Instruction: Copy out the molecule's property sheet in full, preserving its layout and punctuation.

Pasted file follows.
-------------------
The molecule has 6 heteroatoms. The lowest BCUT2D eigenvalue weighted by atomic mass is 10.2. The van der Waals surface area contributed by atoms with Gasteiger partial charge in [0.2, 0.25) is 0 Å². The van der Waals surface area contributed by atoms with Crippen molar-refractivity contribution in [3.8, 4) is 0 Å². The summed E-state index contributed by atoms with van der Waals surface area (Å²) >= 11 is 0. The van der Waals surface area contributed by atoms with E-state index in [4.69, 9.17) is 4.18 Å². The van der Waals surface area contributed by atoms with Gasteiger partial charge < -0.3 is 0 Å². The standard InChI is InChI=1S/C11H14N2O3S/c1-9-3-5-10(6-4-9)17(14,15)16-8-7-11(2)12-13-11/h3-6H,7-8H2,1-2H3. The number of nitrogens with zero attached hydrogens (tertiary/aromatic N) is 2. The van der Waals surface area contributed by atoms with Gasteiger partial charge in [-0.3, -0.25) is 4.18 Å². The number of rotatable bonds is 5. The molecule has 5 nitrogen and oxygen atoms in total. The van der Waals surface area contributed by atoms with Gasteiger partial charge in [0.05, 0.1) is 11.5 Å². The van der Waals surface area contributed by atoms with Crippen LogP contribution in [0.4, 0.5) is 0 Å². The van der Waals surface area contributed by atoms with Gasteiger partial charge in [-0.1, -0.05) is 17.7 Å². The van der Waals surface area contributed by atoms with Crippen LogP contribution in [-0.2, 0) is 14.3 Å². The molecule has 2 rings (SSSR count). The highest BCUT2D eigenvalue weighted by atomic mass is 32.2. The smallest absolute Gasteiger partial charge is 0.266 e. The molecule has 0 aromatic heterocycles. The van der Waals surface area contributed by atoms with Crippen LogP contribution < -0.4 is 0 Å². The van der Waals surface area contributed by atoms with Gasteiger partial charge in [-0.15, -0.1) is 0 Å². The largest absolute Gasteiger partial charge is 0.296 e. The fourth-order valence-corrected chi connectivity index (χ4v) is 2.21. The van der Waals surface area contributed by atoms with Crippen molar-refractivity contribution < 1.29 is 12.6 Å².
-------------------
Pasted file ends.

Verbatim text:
The molecule has 6 heteroatoms. The lowest BCUT2D eigenvalue weighted by atomic mass is 10.2. The van der Waals surface area contributed by atoms with Gasteiger partial charge in [0.2, 0.25) is 0 Å². The van der Waals surface area contributed by atoms with Crippen molar-refractivity contribution in [3.8, 4) is 0 Å². The summed E-state index contributed by atoms with van der Waals surface area (Å²) >= 11 is 0. The van der Waals surface area contributed by atoms with E-state index in [4.69, 9.17) is 4.18 Å². The van der Waals surface area contributed by atoms with Gasteiger partial charge < -0.3 is 0 Å². The standard InChI is InChI=1S/C11H14N2O3S/c1-9-3-5-10(6-4-9)17(14,15)16-8-7-11(2)12-13-11/h3-6H,7-8H2,1-2H3. The number of nitrogens with zero attached hydrogens (tertiary/aromatic N) is 2. The van der Waals surface area contributed by atoms with Gasteiger partial charge in [-0.3, -0.25) is 4.18 Å². The number of rotatable bonds is 5. The molecule has 5 nitrogen and oxygen atoms in total. The van der Waals surface area contributed by atoms with Gasteiger partial charge in [0.05, 0.1) is 11.5 Å². The van der Waals surface area contributed by atoms with Crippen LogP contribution in [0.4, 0.5) is 0 Å². The van der Waals surface area contributed by atoms with Gasteiger partial charge in [-0.1, -0.05) is 17.7 Å². The van der Waals surface area contributed by atoms with Crippen LogP contribution in [-0.2, 0) is 14.3 Å². The molecule has 2 rings (SSSR count). The highest BCUT2D eigenvalue weighted by atomic mass is 32.2. The smallest absolute Gasteiger partial charge is 0.266 e. The molecule has 0 aromatic heterocycles. The van der Waals surface area contributed by atoms with Crippen LogP contribution < -0.4 is 0 Å². The van der Waals surface area contributed by atoms with Gasteiger partial charge in [-0.15, -0.1) is 0 Å². The largest absolute Gasteiger partial charge is 0.296 e. The fourth-order valence-corrected chi connectivity index (χ4v) is 2.21. The van der Waals surface area contributed by atoms with Crippen molar-refractivity contribution < 1.29 is 12.6 Å².